MLA Nicholas Simons is probably correct when he says the long-awaited fixed link study will not bring definitive closure to the debate. But in reality, it should – because no government would seriously touch a fixed link to the Sunshine Coast with a proverbial 10-foot pole. Not in this life, anyway.
Four options were studied in depth. None of them perform strongly “from a financial feasibility perspective.” Three of them, ranging in estimated cost from a minimum of $2 billion to $5 billion, are non-starters – not just because of the cost but also because the two road-based scenarios come with negative net user benefits due to added travel time, vehicle operating costs and roadway collisions.
The best of the bad lot, the Anvil Island bridges scenario, would cost between $3 billion and $3.4 billion to build, operate and maintain. And that’s based on a toll rate equivalent to existing ferry fares. Calculated over a 25-year lifespan, subtracting such nebulous items as salvage value, the study pegs the cost at $2.7 billion. That’s still almost four times higher than the $722 million needed to keep the Route 3 ferry service running during that time, including new boats and all the bells and whistles. Stacked up against those costs, the study concludes, user benefits for the Anvil Island route would be “relatively small.”
So the numbers don’t work and don’t even come close to working.
The takeaway is that the Sunshine Coast is a ferry-dependent community and BC Ferries is our marine highway. There’s no getting away from it. The reasonable demand that the ferry service be funded and recognized as part of the transportation system coalesced about four years ago into a powerful grassroots campaign that briefly united B.C.’s coastal communities around a common cause. That’s why the former Liberal government tried to change the channel by commissioning fixed link studies, first for Gabriola Island and then for the Sunshine Coast, the two hotbeds of marine highway activism. They knew the outcome going in, but they wanted to shut us up.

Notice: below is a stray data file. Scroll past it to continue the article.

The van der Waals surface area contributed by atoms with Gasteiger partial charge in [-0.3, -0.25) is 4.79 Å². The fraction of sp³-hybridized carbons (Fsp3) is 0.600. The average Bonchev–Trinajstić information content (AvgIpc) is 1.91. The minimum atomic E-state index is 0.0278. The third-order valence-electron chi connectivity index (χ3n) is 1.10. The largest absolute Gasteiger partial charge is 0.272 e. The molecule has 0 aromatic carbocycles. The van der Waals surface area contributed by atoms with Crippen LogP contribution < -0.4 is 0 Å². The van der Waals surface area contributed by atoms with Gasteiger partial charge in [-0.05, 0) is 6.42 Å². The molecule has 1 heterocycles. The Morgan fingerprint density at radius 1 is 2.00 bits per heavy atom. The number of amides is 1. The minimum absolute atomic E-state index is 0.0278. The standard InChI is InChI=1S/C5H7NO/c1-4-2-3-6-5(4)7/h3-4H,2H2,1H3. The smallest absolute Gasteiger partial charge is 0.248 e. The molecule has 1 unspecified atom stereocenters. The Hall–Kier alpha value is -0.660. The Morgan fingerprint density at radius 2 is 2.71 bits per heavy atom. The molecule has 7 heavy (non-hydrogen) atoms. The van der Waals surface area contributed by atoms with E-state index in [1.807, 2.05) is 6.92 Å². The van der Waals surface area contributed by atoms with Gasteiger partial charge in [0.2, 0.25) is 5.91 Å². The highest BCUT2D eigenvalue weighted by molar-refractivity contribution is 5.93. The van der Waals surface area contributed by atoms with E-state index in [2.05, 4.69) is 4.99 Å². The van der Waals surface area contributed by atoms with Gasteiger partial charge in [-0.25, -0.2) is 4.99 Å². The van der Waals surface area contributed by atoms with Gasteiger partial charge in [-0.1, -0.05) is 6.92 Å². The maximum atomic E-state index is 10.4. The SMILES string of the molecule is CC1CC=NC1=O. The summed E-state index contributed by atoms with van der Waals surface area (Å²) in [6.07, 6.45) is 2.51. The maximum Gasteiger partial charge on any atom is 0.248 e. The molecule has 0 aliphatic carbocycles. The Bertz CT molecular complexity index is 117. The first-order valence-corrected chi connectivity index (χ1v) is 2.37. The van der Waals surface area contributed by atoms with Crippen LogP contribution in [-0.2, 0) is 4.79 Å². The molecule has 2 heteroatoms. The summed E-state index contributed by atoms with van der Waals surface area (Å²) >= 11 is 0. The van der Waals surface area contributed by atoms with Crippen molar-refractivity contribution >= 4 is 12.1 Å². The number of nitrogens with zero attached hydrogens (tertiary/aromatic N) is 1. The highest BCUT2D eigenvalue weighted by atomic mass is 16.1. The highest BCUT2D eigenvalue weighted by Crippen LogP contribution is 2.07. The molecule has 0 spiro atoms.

Now we’re being told to wait five years – maybe, hopefully – to have acceptable service; to start paying the same rates for parking as other routes, even though our service is substandard; to hope and pray the NDP keep their election promise to cut fares by 15 per cent, while the company keeps squeezing passengers for reservation fees that represent a much higher net fare increase; and to believe that Ottawa is sincerely looking at subsidizing our ferries to the same degree that it has for Atlantic Canada since Confederation, though it doesn’t ever get around to doing it.
The fixed link ploy ended not with a bang but a predictable whimper. But we don’t have to. Let’s not.
John Gleeson is the editor of the Coast Reporter in Sechelt.